Welcome to the first Maliasili Newsletter
means ‘natural resources’ in Swahili, the regional language of East
Africa, where Maliasili Initiatives’ work is centered. This
newsletter shares updates about the work we’re doing, news from our
partners and information about people and conservation in Africa.
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Finding Our Niche, Growing Our Base
Friends, Colleagues and Supporters,
It gives me great pleasure to introduce Maliasili Initiatives’ first
newsletter, which we have developed to improve the flow of information
to our partners, supporters, and various friends and colleagues. Over
the past year and a half we have experienced rapid growth in our
partnerships, programmatic portfolio, and the scope of our activities,
along with our own resources and capacity. All of this growth has
better positioned us to pursue our mission of supporting sustainable
natural resource management and conservation in Africa.
We began operations last year with a select group of partners that I
had a long history of working with and that are established leaders and
innovators in the field - organizations such as the Ujamaa
Community Resource Team and Tanzania Natural Resource Forum.
Our work was founded on the belief that we could add value to our
partners’ efforts by building their capacity, amplifying their strengths
and addressing gaps and weaknesses. This is what we see as one of
Maliasili Initiatives’ core roles in the sustainable development and
natural resource community: to use our skills and networks to build the
capacity of talented, high-impact African organizations to make them
more effective and able to take their work to scale. This role
fits our experience and skillset, but it is also a glaring gap in the
natural resource field in Africa. The most effective and influential
local organizations in Africa, despite their track record in the field,
consistently struggle to secure the human, financial, and technical
resources they need to maximize their impact and scale up their
operations. We are committed to changing this.
During our first year and a half we have found that our initial theory
of adding value, capacity and support to organizations has been valued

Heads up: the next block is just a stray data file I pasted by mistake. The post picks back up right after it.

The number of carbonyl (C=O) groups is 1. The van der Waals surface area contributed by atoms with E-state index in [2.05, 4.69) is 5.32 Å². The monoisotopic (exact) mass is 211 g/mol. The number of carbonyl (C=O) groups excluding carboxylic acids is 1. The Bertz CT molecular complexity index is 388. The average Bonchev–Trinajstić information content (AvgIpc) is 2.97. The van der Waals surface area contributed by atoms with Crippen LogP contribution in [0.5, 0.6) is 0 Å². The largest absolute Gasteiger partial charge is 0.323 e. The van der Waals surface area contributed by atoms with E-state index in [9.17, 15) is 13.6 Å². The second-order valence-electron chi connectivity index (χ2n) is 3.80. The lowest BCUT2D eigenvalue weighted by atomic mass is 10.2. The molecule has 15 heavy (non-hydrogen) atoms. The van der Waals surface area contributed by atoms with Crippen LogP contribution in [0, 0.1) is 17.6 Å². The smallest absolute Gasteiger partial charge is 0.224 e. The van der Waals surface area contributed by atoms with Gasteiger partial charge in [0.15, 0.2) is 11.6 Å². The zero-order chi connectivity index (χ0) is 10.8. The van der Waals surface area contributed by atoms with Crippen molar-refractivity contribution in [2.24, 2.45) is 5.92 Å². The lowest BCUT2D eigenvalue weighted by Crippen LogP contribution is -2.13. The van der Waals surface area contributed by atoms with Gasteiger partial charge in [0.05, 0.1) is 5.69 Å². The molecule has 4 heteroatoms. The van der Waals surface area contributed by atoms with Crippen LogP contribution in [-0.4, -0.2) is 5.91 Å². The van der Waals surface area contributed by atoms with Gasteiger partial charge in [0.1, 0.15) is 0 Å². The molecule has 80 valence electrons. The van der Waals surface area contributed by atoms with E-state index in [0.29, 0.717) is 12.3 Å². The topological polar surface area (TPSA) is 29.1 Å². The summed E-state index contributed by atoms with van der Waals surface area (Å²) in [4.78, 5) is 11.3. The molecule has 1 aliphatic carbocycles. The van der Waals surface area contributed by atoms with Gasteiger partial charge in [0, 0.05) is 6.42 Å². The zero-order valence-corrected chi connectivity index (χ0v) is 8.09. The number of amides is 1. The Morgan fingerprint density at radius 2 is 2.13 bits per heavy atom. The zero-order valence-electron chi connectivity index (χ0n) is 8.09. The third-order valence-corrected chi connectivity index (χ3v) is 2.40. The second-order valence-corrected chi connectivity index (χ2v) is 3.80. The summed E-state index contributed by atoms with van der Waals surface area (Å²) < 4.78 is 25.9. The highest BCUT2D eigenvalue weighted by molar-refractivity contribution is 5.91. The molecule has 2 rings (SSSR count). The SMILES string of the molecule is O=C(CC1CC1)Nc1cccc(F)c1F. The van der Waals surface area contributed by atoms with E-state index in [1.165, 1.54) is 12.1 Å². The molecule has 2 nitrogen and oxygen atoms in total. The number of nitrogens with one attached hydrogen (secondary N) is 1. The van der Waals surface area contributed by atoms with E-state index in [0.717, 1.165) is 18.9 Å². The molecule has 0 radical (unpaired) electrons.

by our partners as well as other collaborators. Currently, we are
working with most of our partners on strategic planning or
organizational change processes that we have jointly identified as
priorities. These initiatives aim to clarify our partners’
strengths and weaknesses, identify resource needs, and develop realistic
and achievable plans for improved performance and impact. Despite the
great diversity in composition and circumstance among our partners, they
all share similar needs in terms of thinking through and planning for
growth and change.
We have also identified a niche in facilitating collaboration amongst
diverse actors with shared interests in sustainable natural resource
management at landscape or global scales. For example, we have
been working on a collaborative effort in northern Tanzania, where
Maliasili Initiatives’ has its deepest roots, with the nascent Northern
Tanzania Rangelands Initiative. This initiative brings together our
local partner, Ujamaa Community Resource Team, with The Nature
Conservancy, Wildlife Conservation Society and other collaborating
organizations to articulate a shared vision and plan for this important
As we have deepened our partnerships and expanded our portfolio, we
face the need to expand our own resources to support these growing
commitments. Last year Maliasili was effectively a one-man outfit, with
all the constraints inherent to that arrangement. But this year I have
been joined by my long-time colleague, Andrew Williams, who has been
leading much of the fieldwork with our partners, such as our recent
support to community land tenure issues in Kenya’s Laikipia District, as
described below. This month, Jessie Davie, another past
collaborator on work in northern Tanzania, begins providing support to
our communications efforts, including development of this newsletter.
All of our progress and achievements over the last 20 months have been
made possible by the core financial support to Maliasili Initiatives
provided by the Acacia Conservation Fund, without which Maliasili would